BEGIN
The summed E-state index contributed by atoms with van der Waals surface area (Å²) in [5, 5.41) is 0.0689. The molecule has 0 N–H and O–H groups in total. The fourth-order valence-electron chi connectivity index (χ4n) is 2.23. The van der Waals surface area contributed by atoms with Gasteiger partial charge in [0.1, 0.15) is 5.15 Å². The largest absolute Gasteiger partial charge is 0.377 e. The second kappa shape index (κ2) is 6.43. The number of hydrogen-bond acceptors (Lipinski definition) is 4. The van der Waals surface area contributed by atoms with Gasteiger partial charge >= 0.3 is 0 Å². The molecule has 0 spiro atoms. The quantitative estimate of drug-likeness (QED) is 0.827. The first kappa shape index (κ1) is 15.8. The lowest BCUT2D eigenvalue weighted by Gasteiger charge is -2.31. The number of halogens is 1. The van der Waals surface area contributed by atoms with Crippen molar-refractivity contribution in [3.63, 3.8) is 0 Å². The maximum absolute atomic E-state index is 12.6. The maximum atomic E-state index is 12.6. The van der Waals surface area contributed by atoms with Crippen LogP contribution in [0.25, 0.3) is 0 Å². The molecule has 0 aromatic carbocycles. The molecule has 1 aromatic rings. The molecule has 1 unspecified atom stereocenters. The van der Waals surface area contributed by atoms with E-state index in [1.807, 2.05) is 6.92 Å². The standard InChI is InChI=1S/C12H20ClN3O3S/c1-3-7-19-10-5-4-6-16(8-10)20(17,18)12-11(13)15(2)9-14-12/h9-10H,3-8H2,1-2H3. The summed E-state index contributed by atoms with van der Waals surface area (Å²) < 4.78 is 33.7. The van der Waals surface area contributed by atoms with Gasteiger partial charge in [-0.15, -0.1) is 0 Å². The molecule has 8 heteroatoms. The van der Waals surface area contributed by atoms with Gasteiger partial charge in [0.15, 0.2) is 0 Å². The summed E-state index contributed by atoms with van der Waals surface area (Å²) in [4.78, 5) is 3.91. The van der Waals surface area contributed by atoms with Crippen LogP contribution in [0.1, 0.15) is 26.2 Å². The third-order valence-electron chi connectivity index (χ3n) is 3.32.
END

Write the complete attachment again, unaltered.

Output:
The summed E-state index contributed by atoms with van der Waals surface area (Å²) in [5, 5.41) is 0.0689. The molecule has 0 N–H and O–H groups in total. The fourth-order valence-electron chi connectivity index (χ4n) is 2.23. The van der Waals surface area contributed by atoms with Gasteiger partial charge in [0.1, 0.15) is 5.15 Å². The largest absolute Gasteiger partial charge is 0.377 e. The second kappa shape index (κ2) is 6.43. The number of hydrogen-bond acceptors (Lipinski definition) is 4. The van der Waals surface area contributed by atoms with Gasteiger partial charge >= 0.3 is 0 Å². The molecule has 0 spiro atoms. The quantitative estimate of drug-likeness (QED) is 0.827. The first kappa shape index (κ1) is 15.8. The lowest BCUT2D eigenvalue weighted by Gasteiger charge is -2.31. The number of halogens is 1. The van der Waals surface area contributed by atoms with Crippen molar-refractivity contribution in [3.63, 3.8) is 0 Å². The maximum absolute atomic E-state index is 12.6. The maximum atomic E-state index is 12.6. The van der Waals surface area contributed by atoms with Crippen LogP contribution in [0.25, 0.3) is 0 Å². The molecule has 0 aromatic carbocycles. The molecule has 1 aromatic rings. The molecule has 1 unspecified atom stereocenters. The van der Waals surface area contributed by atoms with E-state index in [1.807, 2.05) is 6.92 Å². The standard InChI is InChI=1S/C12H20ClN3O3S/c1-3-7-19-10-5-4-6-16(8-10)20(17,18)12-11(13)15(2)9-14-12/h9-10H,3-8H2,1-2H3. The summed E-state index contributed by atoms with van der Waals surface area (Å²) < 4.78 is 33.7. The van der Waals surface area contributed by atoms with Gasteiger partial charge in [-0.15, -0.1) is 0 Å². The molecule has 8 heteroatoms. The van der Waals surface area contributed by atoms with Gasteiger partial charge in [0.15, 0.2) is 0 Å². The summed E-state index contributed by atoms with van der Waals surface area (Å²) in [4.78, 5) is 3.91. The van der Waals surface area contributed by atoms with Crippen LogP contribution in [0.1, 0.15) is 26.2 Å². The third-order valence-electron chi connectivity index (χ3n) is 3.32.